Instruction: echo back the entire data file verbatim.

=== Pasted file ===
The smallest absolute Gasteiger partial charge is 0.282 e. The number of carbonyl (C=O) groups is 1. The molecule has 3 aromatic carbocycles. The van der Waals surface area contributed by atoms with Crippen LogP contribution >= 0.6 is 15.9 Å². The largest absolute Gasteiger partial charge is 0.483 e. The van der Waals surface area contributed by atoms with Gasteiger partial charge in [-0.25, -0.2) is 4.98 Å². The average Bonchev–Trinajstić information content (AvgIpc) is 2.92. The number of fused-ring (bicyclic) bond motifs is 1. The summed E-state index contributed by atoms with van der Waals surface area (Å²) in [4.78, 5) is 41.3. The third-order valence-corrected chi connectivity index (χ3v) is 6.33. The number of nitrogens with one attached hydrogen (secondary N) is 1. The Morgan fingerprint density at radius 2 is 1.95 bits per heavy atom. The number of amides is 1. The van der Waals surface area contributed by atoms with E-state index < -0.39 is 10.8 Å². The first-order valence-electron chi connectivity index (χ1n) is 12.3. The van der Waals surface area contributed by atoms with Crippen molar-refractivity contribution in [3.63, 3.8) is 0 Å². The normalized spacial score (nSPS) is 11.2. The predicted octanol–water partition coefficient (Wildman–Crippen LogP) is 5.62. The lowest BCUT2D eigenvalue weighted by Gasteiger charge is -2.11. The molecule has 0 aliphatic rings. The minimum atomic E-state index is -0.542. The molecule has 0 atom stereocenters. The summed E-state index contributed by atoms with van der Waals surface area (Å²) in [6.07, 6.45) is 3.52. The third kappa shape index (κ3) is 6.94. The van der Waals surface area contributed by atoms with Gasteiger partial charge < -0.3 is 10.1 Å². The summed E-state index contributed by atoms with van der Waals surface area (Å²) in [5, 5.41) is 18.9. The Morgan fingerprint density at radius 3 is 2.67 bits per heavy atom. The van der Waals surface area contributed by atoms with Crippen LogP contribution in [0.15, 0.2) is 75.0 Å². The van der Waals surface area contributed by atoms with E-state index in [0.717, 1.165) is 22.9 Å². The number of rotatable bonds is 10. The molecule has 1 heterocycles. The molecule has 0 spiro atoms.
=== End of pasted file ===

The smallest absolute Gasteiger partial charge is 0.282 e. The number of carbonyl (C=O) groups is 1. The molecule has 3 aromatic carbocycles. The van der Waals surface area contributed by atoms with Crippen LogP contribution >= 0.6 is 15.9 Å². The largest absolute Gasteiger partial charge is 0.483 e. The van der Waals surface area contributed by atoms with Gasteiger partial charge in [-0.25, -0.2) is 4.98 Å². The average Bonchev–Trinajstić information content (AvgIpc) is 2.92. The number of fused-ring (bicyclic) bond motifs is 1. The summed E-state index contributed by atoms with van der Waals surface area (Å²) in [4.78, 5) is 41.3. The third-order valence-corrected chi connectivity index (χ3v) is 6.33. The number of nitrogens with one attached hydrogen (secondary N) is 1. The Morgan fingerprint density at radius 2 is 1.95 bits per heavy atom. The number of amides is 1. The van der Waals surface area contributed by atoms with E-state index < -0.39 is 10.8 Å². The first-order valence-electron chi connectivity index (χ1n) is 12.3. The van der Waals surface area contributed by atoms with Crippen molar-refractivity contribution in [3.63, 3.8) is 0 Å². The normalized spacial score (nSPS) is 11.2. The predicted octanol–water partition coefficient (Wildman–Crippen LogP) is 5.62. The lowest BCUT2D eigenvalue weighted by Gasteiger charge is -2.11. The molecule has 0 aliphatic rings. The minimum atomic E-state index is -0.542. The molecule has 0 atom stereocenters. The summed E-state index contributed by atoms with van der Waals surface area (Å²) in [6.07, 6.45) is 3.52. The third kappa shape index (κ3) is 6.94. The van der Waals surface area contributed by atoms with Gasteiger partial charge < -0.3 is 10.1 Å². The summed E-state index contributed by atoms with van der Waals surface area (Å²) in [5, 5.41) is 18.9. The Morgan fingerprint density at radius 3 is 2.67 bits per heavy atom. The van der Waals surface area contributed by atoms with Crippen LogP contribution in [0.15, 0.2) is 75.0 Å². The van der Waals surface area contributed by atoms with E-state index in [0.717, 1.165) is 22.9 Å². The number of rotatable bonds is 10. The molecule has 1 heterocycles. The molecule has 0 spiro atoms.